You can send your newsletter as often as you like...as long as you don't have more than 2 people unsubscribe for every 1,000 emails you send (.2%) . If you lose more than 2 people out of every 1,000 emails, then you're either sending too often, or you've strayed too far off topic (such as discussing politics in a newsletter where people were expecting art). I sure wish I could remember where I first read the 2% number cited, but I can't, so I did some quick research, and came across these statistics from a 2010 Direct Marketing Association research paper that reports - those who email to their own "house" list have an average unsubscribe rate of .77%. So let's say, based on that research, we'll set an upper bound of 7/1,000 unusbscribers .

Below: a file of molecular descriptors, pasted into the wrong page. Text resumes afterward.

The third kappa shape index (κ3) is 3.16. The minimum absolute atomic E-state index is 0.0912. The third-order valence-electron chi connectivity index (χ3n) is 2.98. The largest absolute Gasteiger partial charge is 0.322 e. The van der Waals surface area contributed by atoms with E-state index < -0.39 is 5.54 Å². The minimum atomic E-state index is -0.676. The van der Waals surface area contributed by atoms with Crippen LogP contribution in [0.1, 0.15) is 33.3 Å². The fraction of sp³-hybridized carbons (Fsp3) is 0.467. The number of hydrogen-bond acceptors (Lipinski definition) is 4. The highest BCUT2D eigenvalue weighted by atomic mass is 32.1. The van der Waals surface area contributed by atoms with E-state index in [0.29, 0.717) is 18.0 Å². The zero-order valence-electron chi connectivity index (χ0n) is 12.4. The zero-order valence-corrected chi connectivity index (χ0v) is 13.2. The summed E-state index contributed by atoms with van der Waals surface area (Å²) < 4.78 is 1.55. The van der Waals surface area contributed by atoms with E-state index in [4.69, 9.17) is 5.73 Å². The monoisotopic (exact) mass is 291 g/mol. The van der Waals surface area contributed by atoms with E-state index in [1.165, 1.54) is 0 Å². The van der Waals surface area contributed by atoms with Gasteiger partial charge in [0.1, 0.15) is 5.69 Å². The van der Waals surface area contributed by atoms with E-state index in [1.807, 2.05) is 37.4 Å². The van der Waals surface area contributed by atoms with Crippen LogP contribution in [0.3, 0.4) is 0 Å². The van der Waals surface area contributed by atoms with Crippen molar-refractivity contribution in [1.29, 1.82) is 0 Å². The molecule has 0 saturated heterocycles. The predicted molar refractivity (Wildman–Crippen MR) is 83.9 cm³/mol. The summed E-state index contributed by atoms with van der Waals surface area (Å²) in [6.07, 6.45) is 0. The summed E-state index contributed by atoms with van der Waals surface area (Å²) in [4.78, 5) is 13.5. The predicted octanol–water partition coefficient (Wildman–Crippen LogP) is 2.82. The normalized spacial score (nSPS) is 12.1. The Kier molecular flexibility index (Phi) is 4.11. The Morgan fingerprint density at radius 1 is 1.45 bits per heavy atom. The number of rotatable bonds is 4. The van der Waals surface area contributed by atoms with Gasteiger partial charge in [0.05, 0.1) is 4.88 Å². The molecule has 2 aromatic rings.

What I'm recommending is this: for every 1,000 emails you send, you pick a number you can accept to lose...it can be as low as 2 or as high as 7 - but it can't be zero (zero is unrealistic once your list grows past a certain size). Incidently,FineArtViews shoots for .2% (our current unsubscribe rate is .04% (4 out of 10,000)).
How to Measure Your Unsubscribe Rate
First of all, you have to know who unsubscribed.  Yes, that means you cannot and should not send your newsletters with your regular email program using the BCC field for all your subscribers. Seriously. Don't. Do. That. What you need to use is a tool made for sending email newsletters like MailChimp, Constant Contact, or Aweber. If you're aFASO customer, we provide an email newsletter manager automatically integrated with your website (and Facebook!) that tracks all this stuff.
The whole article is here.